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I have this regex:


(with # -*- encoding : utf-8 -*- in my file), which runs without any errors in my application. When I use the brakeman gem to check my application, it returns the following:

WARNING: invalid multibyte character: /\「(?>[^\「\」\\]+|\\{2}|\\.)*\」/ for "\\「(?>[^\\「\\」\\\\]+|\\\\{2}|\\\\.)*\\」" ""

| Error                                                                                                     >>
| /.../n has a non escaped non ASCII character in non ASCII-8BIT script: /\「(?>[^\「\」\\]+|\\{2}|\\.)*\」/>>

1) Why is the warning displayed? (Isn't the bracket character escaped?)
2) Will anything bad happen if I ignore the warning?
3) Is there anyway to change my code so that it achieves the same objective but does not have this issue?

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1 Answer 1

up vote 1 down vote accepted

I do not know anything about brakeman. But as your file is encoded in UTF-8, the byte stream of your regular expression is read in ASCII/ANSI with code page Windows-1252

/\「(?>[^\「\ã€\\]+|\\{2}|\\. )*\ã€/

which is with hexadecimal values

2F 5C E3 80 8C 28 3F 3E 5B 5E 5C E3 80 8C 5C E3 80 8D 5C 5C 5D 2B 7C 5C 5C 7B 32 7D 7C 5C 5C 2E 29 2A 5C E3 80 8D 2F

As you can see there are many "characters" (bytes) with a code value greater 127 decimal (hexadecimal 7F) without a backslash before if the byte stream is not first converted from UTF-8 to Unicode (usually UTF-16 Little Endian).

It is possible to write Perl regular expressions always without any character with a code value greater 127 even if the expression should find characters in full Unicode range.

In the scripts forum of text editor UltraEdit there is the topic Creating a Perl regular expression string with ANSI/Unicode characters which explains how such expression can be created and contains additionally a link to an UltraEdit script which uses mainly JavaScript code to convert a regular expression with ANSI or Unicode characters inside to an expression using their hexadecimal representations and therefore only ASCII characters.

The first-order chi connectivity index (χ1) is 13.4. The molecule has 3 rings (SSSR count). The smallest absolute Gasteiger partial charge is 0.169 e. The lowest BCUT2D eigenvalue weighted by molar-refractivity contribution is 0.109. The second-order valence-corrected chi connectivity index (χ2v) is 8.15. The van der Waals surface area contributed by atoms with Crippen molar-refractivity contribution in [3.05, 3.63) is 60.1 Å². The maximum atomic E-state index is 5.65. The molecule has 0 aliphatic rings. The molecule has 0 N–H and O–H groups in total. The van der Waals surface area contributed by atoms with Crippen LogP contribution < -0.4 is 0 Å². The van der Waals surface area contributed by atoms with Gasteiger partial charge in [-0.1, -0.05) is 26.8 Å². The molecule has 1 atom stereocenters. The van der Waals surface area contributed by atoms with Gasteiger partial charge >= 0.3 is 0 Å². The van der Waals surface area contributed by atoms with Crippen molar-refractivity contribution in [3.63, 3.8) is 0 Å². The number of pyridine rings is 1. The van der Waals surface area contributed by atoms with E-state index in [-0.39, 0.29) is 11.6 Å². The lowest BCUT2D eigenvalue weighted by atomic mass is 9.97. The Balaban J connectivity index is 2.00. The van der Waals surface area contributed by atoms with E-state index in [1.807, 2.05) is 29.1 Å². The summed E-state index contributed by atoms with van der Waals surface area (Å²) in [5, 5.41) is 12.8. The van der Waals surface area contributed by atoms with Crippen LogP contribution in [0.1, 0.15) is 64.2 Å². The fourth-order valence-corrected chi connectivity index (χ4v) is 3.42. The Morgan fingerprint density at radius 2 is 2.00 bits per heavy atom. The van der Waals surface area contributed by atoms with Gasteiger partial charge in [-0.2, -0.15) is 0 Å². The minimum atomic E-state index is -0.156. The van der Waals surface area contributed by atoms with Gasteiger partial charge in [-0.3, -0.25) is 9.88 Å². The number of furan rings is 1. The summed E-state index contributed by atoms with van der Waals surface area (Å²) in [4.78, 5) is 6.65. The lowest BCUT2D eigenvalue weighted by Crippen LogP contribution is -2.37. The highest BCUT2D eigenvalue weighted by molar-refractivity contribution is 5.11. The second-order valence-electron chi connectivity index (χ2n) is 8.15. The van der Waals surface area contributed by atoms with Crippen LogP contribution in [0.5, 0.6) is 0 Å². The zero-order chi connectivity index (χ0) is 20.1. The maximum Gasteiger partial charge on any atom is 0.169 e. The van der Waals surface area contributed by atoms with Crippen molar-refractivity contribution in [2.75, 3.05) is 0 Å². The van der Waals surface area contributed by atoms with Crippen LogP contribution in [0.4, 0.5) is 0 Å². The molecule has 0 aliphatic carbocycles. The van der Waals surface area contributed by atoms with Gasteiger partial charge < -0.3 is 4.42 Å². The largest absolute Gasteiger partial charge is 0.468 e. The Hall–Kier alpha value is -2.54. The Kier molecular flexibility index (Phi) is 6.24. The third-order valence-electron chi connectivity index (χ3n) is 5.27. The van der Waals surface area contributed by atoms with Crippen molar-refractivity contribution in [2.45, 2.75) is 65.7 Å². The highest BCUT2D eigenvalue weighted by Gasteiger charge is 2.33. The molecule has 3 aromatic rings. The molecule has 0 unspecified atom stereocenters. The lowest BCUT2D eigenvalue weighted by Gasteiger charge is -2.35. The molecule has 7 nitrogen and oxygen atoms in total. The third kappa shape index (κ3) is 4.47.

Using this UltraEdit script within UltraEdit on your regular expression after removing the not necessary backslahes before the Unicode characters puts into clipboard the Perl regular expression string


For a Ruby script \u must be used instead of \x resulting in the expression:


And this regular expression string should find the same as your string without producing any warning by brakeman as it consists now only of ASCII characters with a code value smaller than 128 decimal.

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Thanks, this works. However, the syntax for ruby is \u{} instead of \x{} so it would be helpful if you updated your answer to include that note. –  diasks2 Apr 27 '14 at 21:42

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